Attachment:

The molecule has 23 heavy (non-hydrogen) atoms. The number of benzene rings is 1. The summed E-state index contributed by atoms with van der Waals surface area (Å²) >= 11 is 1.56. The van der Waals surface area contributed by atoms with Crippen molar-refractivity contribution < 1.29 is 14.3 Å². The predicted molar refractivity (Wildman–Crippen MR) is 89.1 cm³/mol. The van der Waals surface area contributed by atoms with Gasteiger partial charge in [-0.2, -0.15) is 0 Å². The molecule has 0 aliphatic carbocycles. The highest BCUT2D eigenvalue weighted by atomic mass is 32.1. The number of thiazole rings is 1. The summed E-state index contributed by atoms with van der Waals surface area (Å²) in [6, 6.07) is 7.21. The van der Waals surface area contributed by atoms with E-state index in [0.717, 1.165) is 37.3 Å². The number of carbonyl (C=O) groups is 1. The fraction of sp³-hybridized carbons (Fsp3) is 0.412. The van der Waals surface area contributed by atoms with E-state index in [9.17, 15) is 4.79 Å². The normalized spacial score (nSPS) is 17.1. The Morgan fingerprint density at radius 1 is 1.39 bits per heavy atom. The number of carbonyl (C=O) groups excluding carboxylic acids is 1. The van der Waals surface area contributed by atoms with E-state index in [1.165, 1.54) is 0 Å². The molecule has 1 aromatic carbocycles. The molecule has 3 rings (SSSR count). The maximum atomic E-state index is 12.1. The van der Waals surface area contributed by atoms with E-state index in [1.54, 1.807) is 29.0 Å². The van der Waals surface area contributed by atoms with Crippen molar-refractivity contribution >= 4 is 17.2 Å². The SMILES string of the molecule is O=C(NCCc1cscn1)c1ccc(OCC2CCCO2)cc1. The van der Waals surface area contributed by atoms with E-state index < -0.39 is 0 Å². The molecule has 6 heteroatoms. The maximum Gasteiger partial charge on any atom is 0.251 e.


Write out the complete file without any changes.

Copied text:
The molecule has 23 heavy (non-hydrogen) atoms. The number of benzene rings is 1. The summed E-state index contributed by atoms with van der Waals surface area (Å²) >= 11 is 1.56. The van der Waals surface area contributed by atoms with Crippen molar-refractivity contribution < 1.29 is 14.3 Å². The predicted molar refractivity (Wildman–Crippen MR) is 89.1 cm³/mol. The van der Waals surface area contributed by atoms with Gasteiger partial charge in [-0.2, -0.15) is 0 Å². The molecule has 0 aliphatic carbocycles. The highest BCUT2D eigenvalue weighted by atomic mass is 32.1. The number of thiazole rings is 1. The summed E-state index contributed by atoms with van der Waals surface area (Å²) in [6, 6.07) is 7.21. The van der Waals surface area contributed by atoms with E-state index in [0.717, 1.165) is 37.3 Å². The number of carbonyl (C=O) groups is 1. The fraction of sp³-hybridized carbons (Fsp3) is 0.412. The van der Waals surface area contributed by atoms with E-state index in [9.17, 15) is 4.79 Å². The normalized spacial score (nSPS) is 17.1. The Morgan fingerprint density at radius 1 is 1.39 bits per heavy atom. The number of carbonyl (C=O) groups excluding carboxylic acids is 1. The van der Waals surface area contributed by atoms with E-state index in [1.165, 1.54) is 0 Å². The molecule has 1 aromatic carbocycles. The molecule has 3 rings (SSSR count). The maximum atomic E-state index is 12.1. The van der Waals surface area contributed by atoms with E-state index in [1.54, 1.807) is 29.0 Å². The van der Waals surface area contributed by atoms with Crippen molar-refractivity contribution >= 4 is 17.2 Å². The SMILES string of the molecule is O=C(NCCc1cscn1)c1ccc(OCC2CCCO2)cc1. The van der Waals surface area contributed by atoms with E-state index < -0.39 is 0 Å². The molecule has 6 heteroatoms. The maximum Gasteiger partial charge on any atom is 0.251 e.